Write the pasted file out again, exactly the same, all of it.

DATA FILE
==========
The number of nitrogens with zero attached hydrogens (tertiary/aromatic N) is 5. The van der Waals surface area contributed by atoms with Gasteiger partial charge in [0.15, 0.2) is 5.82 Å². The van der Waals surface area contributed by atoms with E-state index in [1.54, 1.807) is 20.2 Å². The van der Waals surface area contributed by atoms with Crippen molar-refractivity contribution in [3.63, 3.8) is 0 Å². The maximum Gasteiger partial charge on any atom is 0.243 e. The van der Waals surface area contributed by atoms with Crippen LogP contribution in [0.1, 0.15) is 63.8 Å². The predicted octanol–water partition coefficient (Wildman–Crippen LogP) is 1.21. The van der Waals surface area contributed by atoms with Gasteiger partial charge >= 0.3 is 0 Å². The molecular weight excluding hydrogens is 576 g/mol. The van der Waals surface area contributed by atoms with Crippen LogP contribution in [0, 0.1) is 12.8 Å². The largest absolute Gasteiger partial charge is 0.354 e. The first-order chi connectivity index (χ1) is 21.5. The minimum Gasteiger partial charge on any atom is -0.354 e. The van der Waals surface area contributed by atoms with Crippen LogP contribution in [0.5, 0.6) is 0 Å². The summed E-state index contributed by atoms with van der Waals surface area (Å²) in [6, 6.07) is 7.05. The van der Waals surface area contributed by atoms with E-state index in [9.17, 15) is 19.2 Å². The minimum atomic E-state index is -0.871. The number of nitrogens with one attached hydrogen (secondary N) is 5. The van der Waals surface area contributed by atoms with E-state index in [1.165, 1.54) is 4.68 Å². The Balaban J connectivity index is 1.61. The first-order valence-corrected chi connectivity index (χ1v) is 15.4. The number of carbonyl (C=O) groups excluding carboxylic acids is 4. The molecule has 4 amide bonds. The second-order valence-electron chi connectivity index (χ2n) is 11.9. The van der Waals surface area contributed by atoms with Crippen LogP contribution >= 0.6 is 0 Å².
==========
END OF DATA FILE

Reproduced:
The number of nitrogens with zero attached hydrogens (tertiary/aromatic N) is 5. The van der Waals surface area contributed by atoms with Gasteiger partial charge in [0.15, 0.2) is 5.82 Å². The van der Waals surface area contributed by atoms with E-state index in [1.54, 1.807) is 20.2 Å². The van der Waals surface area contributed by atoms with Crippen molar-refractivity contribution in [3.63, 3.8) is 0 Å². The maximum Gasteiger partial charge on any atom is 0.243 e. The van der Waals surface area contributed by atoms with Crippen LogP contribution in [0.1, 0.15) is 63.8 Å². The predicted octanol–water partition coefficient (Wildman–Crippen LogP) is 1.21. The van der Waals surface area contributed by atoms with Gasteiger partial charge >= 0.3 is 0 Å². The molecular weight excluding hydrogens is 576 g/mol. The van der Waals surface area contributed by atoms with Crippen LogP contribution in [0, 0.1) is 12.8 Å². The largest absolute Gasteiger partial charge is 0.354 e. The first-order chi connectivity index (χ1) is 21.5. The minimum Gasteiger partial charge on any atom is -0.354 e. The van der Waals surface area contributed by atoms with Crippen LogP contribution in [0.5, 0.6) is 0 Å². The summed E-state index contributed by atoms with van der Waals surface area (Å²) in [6, 6.07) is 7.05. The van der Waals surface area contributed by atoms with E-state index in [9.17, 15) is 19.2 Å². The minimum atomic E-state index is -0.871. The number of nitrogens with one attached hydrogen (secondary N) is 5. The van der Waals surface area contributed by atoms with E-state index in [1.165, 1.54) is 4.68 Å². The Balaban J connectivity index is 1.61. The first-order valence-corrected chi connectivity index (χ1v) is 15.4. The number of carbonyl (C=O) groups excluding carboxylic acids is 4. The molecule has 4 amide bonds. The second-order valence-electron chi connectivity index (χ2n) is 11.9. The van der Waals surface area contributed by atoms with Crippen LogP contribution >= 0.6 is 0 Å².